Childhood immunization rates in the United States continue to rise. According to a just-released survey by the Centers for Disease Control and Prevention, 81% of American children have been immunized with the recommended series of childhood vaccines. But other segments of the population lag far behind.
Sophie Starcevic is a healthy athletic teenager. At least she is now. A year ago, the 16-year-old developed a bad cough. It sounded and felt like a terrible chest cold, kept her up at night and made her vomit. No one - not even her mother Monika Burke - suspected it was pertussis ? commonly known as whooping cough. "As a registered nurse I am aware of the importance of vaccination and made sure my children were fully vaccinated," she says. "I had never heard of anyone getting pertussis." Not until her daughter was diagnosed with the disease. Sophie - treated with antibiotics - has fully recovered. But other young people remain at risk. In 2004, there were 19,000 cases of whooping cough. That was nearly double the number from the year before.
Only after Sophie got sick did her family learn that immunity to pertussis wears off after 5 to 10 years. The good news is that a booster shot for whooping cough was recently approved for adolescents. Sophie and her mother are working hard to promote the vaccination. "I am making sure to encourage the parents of her school mates and her social circle to tell them that the vaccine is available," says Monika Burke. "If it happened to Sophie and it can happen to you."
And it can happen with other common, widespread - and preventable - diseases. Each year, hundreds of thousands Americans either die or suffer dramatic health effects from influenza, pneumococcal disease and hepatitis B.
David Neumann heads the Partnership for Prevention, an organization that promotes immunization for treatable diseases. He says while childhood vaccination rates in the United States have climbed to an all-time high, the picture is much different for adults. "For example, at best we immunize 70% of adults 65 years and older against influenza each year," he says. "The percent of seniors receiving the pneumococcal vaccine are even lower. Younger adults are at high risk for influenza and its complications, particularly individuals who suffer from heart, lung and liver disease (and) who have diabetes. We don't do a very good job in reaching those people. Only about 37% of adults in the high risk group between the ages of 50 and 64 receive an influenza vaccine on an annual basis and only 24% of those 18 to 49 years old receive influenza (vaccine) despite being in those high risk groups."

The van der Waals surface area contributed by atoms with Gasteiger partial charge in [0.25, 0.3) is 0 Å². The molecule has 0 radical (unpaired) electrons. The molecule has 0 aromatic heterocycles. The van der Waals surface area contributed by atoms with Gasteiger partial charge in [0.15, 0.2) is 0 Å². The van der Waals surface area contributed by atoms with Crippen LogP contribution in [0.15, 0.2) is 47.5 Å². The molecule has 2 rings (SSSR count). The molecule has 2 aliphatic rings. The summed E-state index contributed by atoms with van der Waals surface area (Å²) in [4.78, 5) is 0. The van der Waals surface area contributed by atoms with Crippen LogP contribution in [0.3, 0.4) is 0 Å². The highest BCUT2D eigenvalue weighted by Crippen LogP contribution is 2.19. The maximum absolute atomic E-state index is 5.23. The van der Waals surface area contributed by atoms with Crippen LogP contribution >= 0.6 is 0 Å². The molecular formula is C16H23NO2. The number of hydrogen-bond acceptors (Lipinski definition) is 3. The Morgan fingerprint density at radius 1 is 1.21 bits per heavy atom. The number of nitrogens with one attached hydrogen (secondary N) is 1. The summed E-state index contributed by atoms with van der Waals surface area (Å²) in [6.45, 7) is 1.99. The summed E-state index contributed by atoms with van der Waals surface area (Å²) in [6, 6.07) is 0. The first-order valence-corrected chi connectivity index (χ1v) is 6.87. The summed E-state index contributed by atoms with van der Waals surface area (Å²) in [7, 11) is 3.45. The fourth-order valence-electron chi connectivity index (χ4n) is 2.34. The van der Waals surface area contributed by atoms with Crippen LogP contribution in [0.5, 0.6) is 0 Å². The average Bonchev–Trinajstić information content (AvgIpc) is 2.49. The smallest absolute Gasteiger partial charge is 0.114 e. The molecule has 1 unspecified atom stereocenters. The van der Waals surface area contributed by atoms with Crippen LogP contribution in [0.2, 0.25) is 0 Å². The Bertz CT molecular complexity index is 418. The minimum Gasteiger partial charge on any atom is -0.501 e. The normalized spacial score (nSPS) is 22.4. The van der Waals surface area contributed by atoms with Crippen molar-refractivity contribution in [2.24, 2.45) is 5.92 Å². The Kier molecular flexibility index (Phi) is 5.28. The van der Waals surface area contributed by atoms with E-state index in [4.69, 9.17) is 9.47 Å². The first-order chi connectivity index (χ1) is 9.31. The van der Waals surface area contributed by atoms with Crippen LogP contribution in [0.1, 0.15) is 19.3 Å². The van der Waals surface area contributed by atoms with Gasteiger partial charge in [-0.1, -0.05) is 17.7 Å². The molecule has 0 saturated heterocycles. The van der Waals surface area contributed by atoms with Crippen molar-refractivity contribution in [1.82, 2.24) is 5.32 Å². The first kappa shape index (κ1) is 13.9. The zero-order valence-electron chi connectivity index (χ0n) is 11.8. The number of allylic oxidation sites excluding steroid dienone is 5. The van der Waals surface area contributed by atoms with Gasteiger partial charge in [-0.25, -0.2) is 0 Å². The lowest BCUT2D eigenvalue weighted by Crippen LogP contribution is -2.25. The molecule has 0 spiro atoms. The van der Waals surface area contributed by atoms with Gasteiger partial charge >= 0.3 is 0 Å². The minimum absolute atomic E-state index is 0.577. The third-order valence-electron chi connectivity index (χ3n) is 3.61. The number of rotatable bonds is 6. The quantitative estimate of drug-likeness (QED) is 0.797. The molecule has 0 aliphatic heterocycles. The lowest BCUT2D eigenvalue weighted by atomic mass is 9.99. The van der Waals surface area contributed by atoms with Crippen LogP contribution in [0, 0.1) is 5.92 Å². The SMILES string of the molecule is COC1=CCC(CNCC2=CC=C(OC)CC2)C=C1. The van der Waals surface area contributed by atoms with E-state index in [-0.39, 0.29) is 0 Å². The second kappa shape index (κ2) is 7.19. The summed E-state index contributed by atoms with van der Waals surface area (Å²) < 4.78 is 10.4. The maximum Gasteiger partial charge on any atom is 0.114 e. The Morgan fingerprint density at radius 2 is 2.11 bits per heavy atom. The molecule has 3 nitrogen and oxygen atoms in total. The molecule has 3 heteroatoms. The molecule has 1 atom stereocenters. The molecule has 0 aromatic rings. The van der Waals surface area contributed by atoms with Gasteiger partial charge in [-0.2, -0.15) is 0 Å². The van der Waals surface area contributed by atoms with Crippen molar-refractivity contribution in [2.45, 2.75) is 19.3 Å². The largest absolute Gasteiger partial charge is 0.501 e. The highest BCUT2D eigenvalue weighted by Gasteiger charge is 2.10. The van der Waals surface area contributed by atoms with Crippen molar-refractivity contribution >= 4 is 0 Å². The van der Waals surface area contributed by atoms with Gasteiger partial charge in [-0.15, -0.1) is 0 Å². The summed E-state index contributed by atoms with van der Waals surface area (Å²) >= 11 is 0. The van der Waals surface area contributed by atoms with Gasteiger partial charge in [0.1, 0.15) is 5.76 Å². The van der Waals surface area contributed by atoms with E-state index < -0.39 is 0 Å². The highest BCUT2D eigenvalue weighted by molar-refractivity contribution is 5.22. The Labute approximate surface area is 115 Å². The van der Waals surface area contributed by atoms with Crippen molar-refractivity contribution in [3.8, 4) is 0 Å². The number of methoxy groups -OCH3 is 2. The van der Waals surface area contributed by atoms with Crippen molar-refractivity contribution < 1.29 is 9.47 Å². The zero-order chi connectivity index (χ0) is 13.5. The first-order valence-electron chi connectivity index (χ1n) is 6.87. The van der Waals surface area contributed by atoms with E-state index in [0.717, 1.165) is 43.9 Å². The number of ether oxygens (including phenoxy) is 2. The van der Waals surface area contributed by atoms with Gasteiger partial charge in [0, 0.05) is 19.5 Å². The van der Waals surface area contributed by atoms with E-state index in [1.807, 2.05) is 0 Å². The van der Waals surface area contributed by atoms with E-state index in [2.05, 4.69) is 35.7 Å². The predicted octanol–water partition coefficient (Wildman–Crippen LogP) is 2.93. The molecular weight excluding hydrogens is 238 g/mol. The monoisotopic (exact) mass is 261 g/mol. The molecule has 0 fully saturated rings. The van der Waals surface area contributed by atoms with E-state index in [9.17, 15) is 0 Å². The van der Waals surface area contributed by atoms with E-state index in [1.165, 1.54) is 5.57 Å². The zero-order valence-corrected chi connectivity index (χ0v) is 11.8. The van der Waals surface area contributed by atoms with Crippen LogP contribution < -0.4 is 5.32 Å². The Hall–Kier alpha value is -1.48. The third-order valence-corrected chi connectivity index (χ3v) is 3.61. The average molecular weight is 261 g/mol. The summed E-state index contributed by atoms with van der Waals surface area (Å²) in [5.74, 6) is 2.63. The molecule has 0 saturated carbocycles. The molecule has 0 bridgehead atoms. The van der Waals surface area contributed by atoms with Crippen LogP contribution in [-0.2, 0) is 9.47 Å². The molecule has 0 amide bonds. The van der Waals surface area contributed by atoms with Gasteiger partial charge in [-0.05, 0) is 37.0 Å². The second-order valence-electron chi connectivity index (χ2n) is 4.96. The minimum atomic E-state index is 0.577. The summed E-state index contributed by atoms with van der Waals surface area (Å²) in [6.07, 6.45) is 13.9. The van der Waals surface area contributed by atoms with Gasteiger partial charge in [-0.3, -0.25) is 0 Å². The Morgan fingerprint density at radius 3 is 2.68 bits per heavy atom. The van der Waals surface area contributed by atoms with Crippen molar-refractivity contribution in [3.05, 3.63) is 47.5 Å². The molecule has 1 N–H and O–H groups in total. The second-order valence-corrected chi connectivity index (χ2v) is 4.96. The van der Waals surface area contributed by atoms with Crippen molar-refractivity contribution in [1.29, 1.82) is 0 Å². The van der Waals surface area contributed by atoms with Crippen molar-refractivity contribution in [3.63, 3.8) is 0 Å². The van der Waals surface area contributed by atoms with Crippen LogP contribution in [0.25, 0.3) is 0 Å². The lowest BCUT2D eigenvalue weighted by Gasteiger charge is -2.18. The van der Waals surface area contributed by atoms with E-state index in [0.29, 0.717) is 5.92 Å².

Mr. Neumann urges the adoption of measures that have worked to raise immunization rates among children. The Partnership for Prevention calls for more public funds for getting vaccines to uninsured adults, collaboration among health agencies, and educational programs that raise awareness about the importance of immunization. "Many in the baby boom generation think that we are immortal," he says. "We do well for twenty or thirty years and we end up with chest pain. We go to see a cardiologist. A cardiologist is going to take care of your cardiac issues, but isn't even going to think about influenza immunization or pneumococcal, even if you are in a high-risk group. So there is a lot of provider education that we need to do as well."
Efforts like these have the full support of Stephen Cochi, Acting Director of the National Immunization Program at the Centers for Disease Control and Prevention. However, he cautions that misinformation can quickly erode an immunization campaign. Such was the case in Northern Nigeria in 2003. Rumors circulated that the polio vaccine was linked to AIDS and reproductive disorders. "There was an interruption of vaccination in Northern Nigeria for an entire year," he says. "The poliovirus spread from sub-Saharan Africa from West to East. Thousands of Africa children and Asian children became paralyzed because of this unfortunate debacle. The virus spread across the Red Sea to Saudi Arabia and Yemen and then distantly to Indonesia where there is still a polio outbreak going on."
Despite that setback, Mr. Cochi - a former pediatrician - believes that universal vaccination is an achievable goal. A broad-based public private partnership has initiated a campaign to vaccinate 90% of the world's children by 2015, protecting them from the most common preventable childhood diseases. But Stephen Cochi and other public health experts say this is not enough. They'd like to see immunization benefits extended to people of all ages.